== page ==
The art of the thank-you note: Put your stamp on it

You got the interview.  You answered all the questions to the best of your ability. You did really well.  But what you choose to do next can help you land the job, the mentor or the opportunity.   

Send a thank you card.

Seems pretty simple.  Because it is.

A personally handwritten thank you card, sent to any person that takes the time to help you and your career, makes a big difference in your relationship.  Expressing appreciation is a win-win. The receiver feels good.  And this warm and personal gesture (sending a card) helps build your brand as a thoughtful person who expresses sincere gratitude for time or an opportunity provided.  In my career, I have become somewhat known for "being good at sending thank you cards." I have even had people tweet photos of my cards.  Not a bad thing.  Not a bad thing at all.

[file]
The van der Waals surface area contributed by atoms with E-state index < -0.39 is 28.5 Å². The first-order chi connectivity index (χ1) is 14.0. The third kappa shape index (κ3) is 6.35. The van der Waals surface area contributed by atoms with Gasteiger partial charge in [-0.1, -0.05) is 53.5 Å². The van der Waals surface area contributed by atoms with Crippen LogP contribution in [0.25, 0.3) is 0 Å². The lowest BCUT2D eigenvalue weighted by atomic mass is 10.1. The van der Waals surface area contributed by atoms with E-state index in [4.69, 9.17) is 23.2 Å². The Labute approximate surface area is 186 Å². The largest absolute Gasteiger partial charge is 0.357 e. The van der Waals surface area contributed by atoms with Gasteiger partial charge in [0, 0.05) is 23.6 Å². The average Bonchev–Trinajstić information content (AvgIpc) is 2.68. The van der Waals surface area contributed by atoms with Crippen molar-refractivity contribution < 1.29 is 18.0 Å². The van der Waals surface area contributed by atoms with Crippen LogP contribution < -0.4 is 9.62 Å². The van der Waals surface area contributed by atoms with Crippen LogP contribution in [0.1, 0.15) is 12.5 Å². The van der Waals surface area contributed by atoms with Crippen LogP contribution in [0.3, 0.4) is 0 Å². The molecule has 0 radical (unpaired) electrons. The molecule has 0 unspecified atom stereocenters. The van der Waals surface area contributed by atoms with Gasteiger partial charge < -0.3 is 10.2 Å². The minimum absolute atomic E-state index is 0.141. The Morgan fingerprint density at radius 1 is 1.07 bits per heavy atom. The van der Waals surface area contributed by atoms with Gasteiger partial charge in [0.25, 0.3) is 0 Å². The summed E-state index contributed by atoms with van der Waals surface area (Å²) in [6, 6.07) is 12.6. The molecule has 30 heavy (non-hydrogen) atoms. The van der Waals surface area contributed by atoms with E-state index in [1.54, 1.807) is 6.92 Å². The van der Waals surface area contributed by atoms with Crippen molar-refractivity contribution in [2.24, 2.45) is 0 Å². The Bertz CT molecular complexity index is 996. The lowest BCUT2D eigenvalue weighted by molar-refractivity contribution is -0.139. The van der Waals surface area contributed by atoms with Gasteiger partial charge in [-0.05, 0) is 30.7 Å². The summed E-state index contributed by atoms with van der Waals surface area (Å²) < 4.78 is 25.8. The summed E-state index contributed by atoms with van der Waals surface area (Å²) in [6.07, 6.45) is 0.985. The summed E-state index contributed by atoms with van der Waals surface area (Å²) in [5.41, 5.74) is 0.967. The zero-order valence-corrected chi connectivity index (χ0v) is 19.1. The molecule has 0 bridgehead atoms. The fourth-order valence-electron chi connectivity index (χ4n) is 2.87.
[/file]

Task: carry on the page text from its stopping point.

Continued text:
And if you design a unique card with your monogram on it, you increase the likelihood that your potential boss, mentor or client, will keep your card on their desk and literally look at your name every day.

Top thank-you card tips:

  • Leave a box of thank-you cards and stamps in the glove box of your car so they are always handy.
  • Never write the card before the interview or meeting.
  • Always add a personal message or detail from your meeting. You could make a note of wisdom, or mention an “a-ha” moment or a personal recommendation the interviewer shared.
  • Pop into the mail as soon as possible. Sure, email is faster, but with exploding email inboxes, they aren’t always read.

Bonus: If you walk out of that interview thinking, "Dang, I should have said… ", a handwritten thank-you card is the perfect place to include that forgotten point in writing.

About the author

Fawn Mulcahy has over 20 years of public relations experience in agency, client-side and consultation capacities. Currently the senior manager of sponsorship marketing with RBC, she worked on the 2010 Winter Games with both the Organizing Committee and Canwest.

Take a class with Fawn Mulcahy